When Court Cases Get Appealed

Author: Catharine Niuzzo Honaman

Time: 2 days
2 hours to read lesson, get cases off of the web, and make copies of the cases for class
Materials: Court cases from http://www.streetlaw.org/pdfs/scsi03/Chavez_v_Martinez.pdf


Students will list the parts of a court case. Then they will read the summary of an actual court case, seeing how the arguments were made for each side, what the judgment was, the grounds on which the case was appealed, and the Supreme Court judgment. For a second summary they will read the facts of the case, the issue involved, and amendment that was pivotal in deciding the case. With this information they will speculate on what arguments the lawyers for each side used in appealing the trial judge’s decision. Finally, they will see how the case was actually decided.

Purpose – This is the Engage Lesson.
Students will read and analyze two real court case summaries. They will employ prior knowledge from their government class (reviewed at the beginning of this class), and the court case summaries to predict the outcome of the cases and then to draw conclusions about how court cases, in general, are appealed.

Students will be able to:
1. Read and analyze two functional documents (actual court case summaries)
2. Predict outcomes using prior knowledge and documents read in class
3. Draw conclusions about how court cases are appealed

English Education Standard
Strand 1: Concept 5: Fluency
PO 1. Read from a variety of genres with accuracy, automaticity, and prosody.
Strand 1: Concept 6: Comprehension Strategies
PO 1. Predict text content using prior knowledge and text features.
Strand 2: Concept 2: Functional Text
PO 2. Synthesize information from multiple sources to draw conclusions.

Teacher Background
It would be helpful if you understood how and why court cases get appealed. This information can be found in any 12th grade government textbook or at the following web site:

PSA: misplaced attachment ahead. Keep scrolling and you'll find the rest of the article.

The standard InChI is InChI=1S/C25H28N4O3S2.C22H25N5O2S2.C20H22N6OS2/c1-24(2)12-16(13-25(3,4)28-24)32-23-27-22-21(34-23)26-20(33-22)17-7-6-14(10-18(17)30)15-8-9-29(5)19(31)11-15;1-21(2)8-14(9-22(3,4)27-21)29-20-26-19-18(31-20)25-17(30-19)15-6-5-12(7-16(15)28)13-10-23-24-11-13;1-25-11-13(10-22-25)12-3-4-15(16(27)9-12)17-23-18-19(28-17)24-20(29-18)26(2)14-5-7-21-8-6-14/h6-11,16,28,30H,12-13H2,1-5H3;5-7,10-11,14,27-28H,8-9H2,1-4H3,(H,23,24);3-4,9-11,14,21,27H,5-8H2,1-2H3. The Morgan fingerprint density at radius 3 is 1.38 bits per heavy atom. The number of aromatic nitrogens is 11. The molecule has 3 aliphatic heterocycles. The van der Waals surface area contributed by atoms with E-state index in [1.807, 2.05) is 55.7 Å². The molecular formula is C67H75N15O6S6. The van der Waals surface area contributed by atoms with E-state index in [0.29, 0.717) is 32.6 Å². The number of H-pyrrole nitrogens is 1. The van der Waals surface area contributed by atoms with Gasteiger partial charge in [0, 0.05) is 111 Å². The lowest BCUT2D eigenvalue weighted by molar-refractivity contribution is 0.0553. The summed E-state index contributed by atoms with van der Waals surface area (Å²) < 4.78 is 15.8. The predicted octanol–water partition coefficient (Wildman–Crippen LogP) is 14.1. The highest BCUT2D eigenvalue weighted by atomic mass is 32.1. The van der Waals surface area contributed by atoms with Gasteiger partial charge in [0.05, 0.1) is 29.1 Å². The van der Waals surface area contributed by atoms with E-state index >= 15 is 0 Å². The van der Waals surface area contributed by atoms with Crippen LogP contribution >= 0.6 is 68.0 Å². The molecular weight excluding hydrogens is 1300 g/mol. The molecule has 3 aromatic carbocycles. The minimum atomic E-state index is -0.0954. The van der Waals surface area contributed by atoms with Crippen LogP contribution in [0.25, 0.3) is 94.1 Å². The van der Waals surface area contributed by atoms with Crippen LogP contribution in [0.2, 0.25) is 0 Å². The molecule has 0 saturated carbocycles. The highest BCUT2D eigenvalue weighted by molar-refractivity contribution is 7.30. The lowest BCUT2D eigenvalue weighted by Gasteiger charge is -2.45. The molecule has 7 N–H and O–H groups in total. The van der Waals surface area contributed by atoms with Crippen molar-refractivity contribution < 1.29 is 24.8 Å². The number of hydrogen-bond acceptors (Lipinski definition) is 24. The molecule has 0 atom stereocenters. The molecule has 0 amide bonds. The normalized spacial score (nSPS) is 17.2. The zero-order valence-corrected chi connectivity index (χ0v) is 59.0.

Resource Websites

http://www.streetlaw.org/pdfs/scsi03/Chavez_v_Martinez.pdf (Chavez verses Martinez a summary of the case, its arguments, grounds for appeal, the Supreme Court decision, and the dissent)

http://www.streetlaw.org/content.asp?contentid=189 (Summaries of Cases Used in 2003 at Streetlaw. com)

http://www.streetlaw.org/pdfs/scsi03/Nike.pdf Nike, Inc. et al. verses Kasky, Marc a summary of the case, its arguments, and the decision)

http://www.aboutgovernment.org/judicialbranch.htm (explanation of how cases are brought to court and the appeals process)



1. Begin the class by asking the students what they know about what basically happens when a case goes to court. Use an overhead or the blackboard to write out the steps:

The prosecution or plaintiff gives its opening arguments.
The defense gives its opening arguments.

The prosecution or plaintiff calls its witnesses.
The defense cross-examines the prosecution’s witnesses.
The defense calls its witnesses.
The prosecution cross-examines the defense’s witnesses.

The prosecution or plaintiff gives its closing arguments.
The defense gives its closing arguments.
The prosecution is allowed a short.

The judge gives the jury its instructions.
The jury deliberates.
The jury hands down its decision (and decides the amount of damages they will award, if any, in a civil case).

The judge issues the punishment in a criminal case.

2. There are times when the plaintiff or the defendant has sound legal reasons to ask for the case to be reconsidered. This is called “appealing a case.” Read Chavez v. Martinez with the class going through the facts. This is where most court cases end.

This case, however, had grounds for an appeal to be filed. Now read through the issue, what are qualified immunity, the arguments for Martinez, and the arguments for Chavez, paying attention to how the arguments were made and the logic behind them. (Print the Supreme Court Decision and the Dissent on a separate page to be given to the students separately.)